brandan_wright_wings

Ujiri is in the hunt for Brandon Wright:

The Mavericks would like to bring Brandan Wright back to Dallas, but there are several teams interested in the high-flying, high-efficiency backup big man’s services.

According to a source, the Mavs, Atlanta Hawks, Orlando Magic, Detroit Pistons, Toronto Raptors and New York Knicks all expressed interest in Wright during the opening hours of free agency.

Wright, like Brandon Bass and Ian Mahinmi in recent years, was a minimum-salary reclamation project whose value increased significantly during his two-year stint in Dallas. Wright, the eighth overall pick of the 2007 draft, had the league’s 20th best player efficiency rating (21.03) in a limited role last season. The 25-year-old fell out of the rotation for a stretch in the middle of the season, but he finished on a high note, averaging 11.2 points, 5.7 rebounds and 1.7 blocks in 24 minutes per game to help the Mavs got 15-8 down the stretch.

The Mavs own Wright’s Early Bird rights, which would allow them to exceed the salary cap to sign him to a multi-year deal worth up to 104.5 percent of the average player salary (more than $5 million per year). The cutoff point for the Mavs’ bidding could be the four-year, $16 million deal Mahinmi signed with the Pacers last season.

This could potentially fill that backup center need that is a little bit glaring right now. With only Aaron Gray to complement Jonas Valanciunas, reinforcements are needed, and although the 25-year old Wright is the right age, he has had injury issues and is not the greatest defender. I think the Raptors could do better. Here’s his scouting report anyway:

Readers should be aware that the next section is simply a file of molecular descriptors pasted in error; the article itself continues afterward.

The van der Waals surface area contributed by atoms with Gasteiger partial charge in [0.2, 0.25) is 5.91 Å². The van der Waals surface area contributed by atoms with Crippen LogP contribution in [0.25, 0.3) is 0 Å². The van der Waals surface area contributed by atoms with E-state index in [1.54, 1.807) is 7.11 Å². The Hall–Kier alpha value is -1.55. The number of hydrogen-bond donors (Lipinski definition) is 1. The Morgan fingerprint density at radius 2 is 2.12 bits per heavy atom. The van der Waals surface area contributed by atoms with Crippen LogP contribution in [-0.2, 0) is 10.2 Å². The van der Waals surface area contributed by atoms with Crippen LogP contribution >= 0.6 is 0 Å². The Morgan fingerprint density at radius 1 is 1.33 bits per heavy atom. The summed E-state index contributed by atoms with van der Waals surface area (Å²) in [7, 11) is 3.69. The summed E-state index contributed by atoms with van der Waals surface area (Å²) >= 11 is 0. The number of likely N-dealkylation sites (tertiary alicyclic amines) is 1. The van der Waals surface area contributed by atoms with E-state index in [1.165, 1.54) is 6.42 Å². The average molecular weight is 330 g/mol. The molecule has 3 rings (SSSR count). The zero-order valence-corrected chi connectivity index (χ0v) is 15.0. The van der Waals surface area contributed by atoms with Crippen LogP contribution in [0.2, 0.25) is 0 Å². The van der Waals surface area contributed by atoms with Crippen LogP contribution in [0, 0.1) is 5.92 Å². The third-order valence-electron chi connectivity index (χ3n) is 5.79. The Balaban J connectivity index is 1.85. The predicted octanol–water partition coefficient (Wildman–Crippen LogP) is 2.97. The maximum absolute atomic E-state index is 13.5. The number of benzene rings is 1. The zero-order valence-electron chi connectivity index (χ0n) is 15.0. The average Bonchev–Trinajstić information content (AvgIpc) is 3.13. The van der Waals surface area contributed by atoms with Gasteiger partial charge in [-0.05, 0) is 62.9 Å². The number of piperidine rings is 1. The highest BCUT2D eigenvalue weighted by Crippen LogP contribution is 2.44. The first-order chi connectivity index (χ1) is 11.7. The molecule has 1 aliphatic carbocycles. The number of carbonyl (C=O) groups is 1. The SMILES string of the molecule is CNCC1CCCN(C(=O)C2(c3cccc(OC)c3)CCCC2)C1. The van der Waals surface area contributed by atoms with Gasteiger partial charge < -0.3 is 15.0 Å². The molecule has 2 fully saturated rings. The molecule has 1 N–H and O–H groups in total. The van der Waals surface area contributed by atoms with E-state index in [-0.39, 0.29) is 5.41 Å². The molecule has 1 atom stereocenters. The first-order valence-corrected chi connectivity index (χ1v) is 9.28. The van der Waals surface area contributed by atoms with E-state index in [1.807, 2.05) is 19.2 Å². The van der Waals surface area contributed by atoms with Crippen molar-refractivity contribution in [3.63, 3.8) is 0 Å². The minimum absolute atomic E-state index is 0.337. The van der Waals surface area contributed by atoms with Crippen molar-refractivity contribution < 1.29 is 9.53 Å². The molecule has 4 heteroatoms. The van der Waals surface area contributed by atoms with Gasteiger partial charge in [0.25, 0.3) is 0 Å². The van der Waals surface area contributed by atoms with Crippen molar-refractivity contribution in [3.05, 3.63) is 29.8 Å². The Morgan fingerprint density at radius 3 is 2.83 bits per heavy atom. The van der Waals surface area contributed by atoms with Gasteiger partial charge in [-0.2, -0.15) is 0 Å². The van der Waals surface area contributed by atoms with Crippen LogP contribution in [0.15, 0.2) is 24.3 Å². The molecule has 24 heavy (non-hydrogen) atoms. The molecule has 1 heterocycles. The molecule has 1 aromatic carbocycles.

Scouting report
+ Long lefty with accurate short-range shot. Good finisher but no post game.
+ Big and talented, but hugely injury-prone. Motivation has been questioned.
+ Lacks strength, poor rebounder. Blocks shots but overall defense needs work.

Analysis
Wright stayed healthy for the first time in his career and became perhaps the league’s best free-agent signing per dollar as a result. With his length and soft touch, Wright has always been able to convert near the rim and did so again, hitting 61.8 percent from the floor last season — including an impressive 76.1 percent at the rim — and pumping in 17.2 points per 40 minutes. Wright finished third among centers in TS%, while sporting the second-lowest turnover ratio. That’s a tough combo to beat.

Dallas also figured out some ways to hide Wright on defense, using him in zones or situations when the opponent didn’t have a physical post player. Nonetheless, he still needs a lot of work here. He blocks shots in bunches, sending back 3.19 per 40 minutes to rank fourth among centers last season, but his lack of physicality is a major negative.

He also was one of only two players to play at least 500 minutes without drawing an offensive foul (Terrence Williams was the other). Meanwhile, opposing centers had a 20.7 PER with Wright on the court, according to 82games.com, and he was 58th out of 63 centers in rebound rate.